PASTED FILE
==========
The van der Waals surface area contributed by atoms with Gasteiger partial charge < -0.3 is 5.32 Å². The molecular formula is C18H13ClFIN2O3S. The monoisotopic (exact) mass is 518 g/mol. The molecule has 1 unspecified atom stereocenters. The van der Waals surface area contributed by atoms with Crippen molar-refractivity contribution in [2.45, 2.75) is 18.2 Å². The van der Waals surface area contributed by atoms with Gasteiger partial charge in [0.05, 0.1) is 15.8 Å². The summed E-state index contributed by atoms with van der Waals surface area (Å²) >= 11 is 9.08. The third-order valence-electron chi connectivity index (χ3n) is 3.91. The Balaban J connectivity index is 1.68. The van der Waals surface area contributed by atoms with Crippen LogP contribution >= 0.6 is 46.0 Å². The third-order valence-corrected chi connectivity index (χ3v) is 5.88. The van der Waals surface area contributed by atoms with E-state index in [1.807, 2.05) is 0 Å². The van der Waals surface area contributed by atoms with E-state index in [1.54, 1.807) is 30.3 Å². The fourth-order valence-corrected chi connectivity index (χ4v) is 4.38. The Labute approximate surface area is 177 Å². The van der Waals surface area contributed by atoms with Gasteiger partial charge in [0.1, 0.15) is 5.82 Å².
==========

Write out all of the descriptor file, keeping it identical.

The van der Waals surface area contributed by atoms with Gasteiger partial charge < -0.3 is 5.32 Å². The molecular formula is C18H13ClFIN2O3S. The monoisotopic (exact) mass is 518 g/mol. The molecule has 1 unspecified atom stereocenters. The van der Waals surface area contributed by atoms with Crippen molar-refractivity contribution in [2.45, 2.75) is 18.2 Å². The van der Waals surface area contributed by atoms with Gasteiger partial charge in [0.05, 0.1) is 15.8 Å². The summed E-state index contributed by atoms with van der Waals surface area (Å²) >= 11 is 9.08. The third-order valence-electron chi connectivity index (χ3n) is 3.91. The Balaban J connectivity index is 1.68. The van der Waals surface area contributed by atoms with Crippen LogP contribution >= 0.6 is 46.0 Å². The third-order valence-corrected chi connectivity index (χ3v) is 5.88. The van der Waals surface area contributed by atoms with E-state index in [1.807, 2.05) is 0 Å². The van der Waals surface area contributed by atoms with E-state index in [1.54, 1.807) is 30.3 Å². The fourth-order valence-corrected chi connectivity index (χ4v) is 4.38. The Labute approximate surface area is 177 Å². The van der Waals surface area contributed by atoms with Gasteiger partial charge in [0.1, 0.15) is 5.82 Å².